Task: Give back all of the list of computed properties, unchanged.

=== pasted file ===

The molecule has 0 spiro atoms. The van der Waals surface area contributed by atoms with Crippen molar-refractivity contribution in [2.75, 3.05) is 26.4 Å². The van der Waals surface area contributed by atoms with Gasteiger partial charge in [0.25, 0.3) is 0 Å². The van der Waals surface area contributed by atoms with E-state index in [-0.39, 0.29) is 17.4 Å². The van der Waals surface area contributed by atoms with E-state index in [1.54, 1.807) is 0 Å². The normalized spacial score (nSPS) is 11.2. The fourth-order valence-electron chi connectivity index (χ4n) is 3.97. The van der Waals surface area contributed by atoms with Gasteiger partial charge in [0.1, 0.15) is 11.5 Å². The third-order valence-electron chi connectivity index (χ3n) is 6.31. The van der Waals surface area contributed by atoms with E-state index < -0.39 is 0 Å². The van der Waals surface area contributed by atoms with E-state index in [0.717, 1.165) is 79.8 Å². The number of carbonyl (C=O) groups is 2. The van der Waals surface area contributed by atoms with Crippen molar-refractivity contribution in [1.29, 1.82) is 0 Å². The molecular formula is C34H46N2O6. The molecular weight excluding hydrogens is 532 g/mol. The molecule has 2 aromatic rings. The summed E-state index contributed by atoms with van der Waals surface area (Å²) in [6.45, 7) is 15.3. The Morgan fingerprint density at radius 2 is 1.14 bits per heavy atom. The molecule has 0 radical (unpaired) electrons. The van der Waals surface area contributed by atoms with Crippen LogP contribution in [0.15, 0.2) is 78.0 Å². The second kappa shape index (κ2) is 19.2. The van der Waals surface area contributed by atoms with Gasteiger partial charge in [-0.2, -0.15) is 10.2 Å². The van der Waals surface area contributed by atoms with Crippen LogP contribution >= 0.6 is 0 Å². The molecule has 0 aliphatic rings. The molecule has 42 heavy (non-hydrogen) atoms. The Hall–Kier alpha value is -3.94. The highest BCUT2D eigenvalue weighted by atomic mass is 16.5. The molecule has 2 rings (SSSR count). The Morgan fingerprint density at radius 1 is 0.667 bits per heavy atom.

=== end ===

The molecule has 0 spiro atoms. The van der Waals surface area contributed by atoms with Crippen molar-refractivity contribution in [2.75, 3.05) is 26.4 Å². The van der Waals surface area contributed by atoms with Gasteiger partial charge in [0.25, 0.3) is 0 Å². The van der Waals surface area contributed by atoms with E-state index in [-0.39, 0.29) is 17.4 Å². The van der Waals surface area contributed by atoms with E-state index in [1.54, 1.807) is 0 Å². The normalized spacial score (nSPS) is 11.2. The fourth-order valence-electron chi connectivity index (χ4n) is 3.97. The van der Waals surface area contributed by atoms with Gasteiger partial charge in [0.1, 0.15) is 11.5 Å². The third-order valence-electron chi connectivity index (χ3n) is 6.31. The van der Waals surface area contributed by atoms with E-state index < -0.39 is 0 Å². The van der Waals surface area contributed by atoms with E-state index in [0.717, 1.165) is 79.8 Å². The number of carbonyl (C=O) groups is 2. The van der Waals surface area contributed by atoms with Crippen molar-refractivity contribution in [1.29, 1.82) is 0 Å². The molecular formula is C34H46N2O6. The molecular weight excluding hydrogens is 532 g/mol. The molecule has 2 aromatic rings. The summed E-state index contributed by atoms with van der Waals surface area (Å²) in [6.45, 7) is 15.3. The Morgan fingerprint density at radius 2 is 1.14 bits per heavy atom. The molecule has 0 radical (unpaired) electrons. The van der Waals surface area contributed by atoms with Crippen LogP contribution in [0.15, 0.2) is 78.0 Å². The second kappa shape index (κ2) is 19.2. The van der Waals surface area contributed by atoms with Gasteiger partial charge in [-0.2, -0.15) is 10.2 Å². The van der Waals surface area contributed by atoms with Crippen LogP contribution >= 0.6 is 0 Å². The molecule has 0 aliphatic rings. The molecule has 42 heavy (non-hydrogen) atoms. The Hall–Kier alpha value is -3.94. The highest BCUT2D eigenvalue weighted by atomic mass is 16.5. The molecule has 2 rings (SSSR count). The Morgan fingerprint density at radius 1 is 0.667 bits per heavy atom.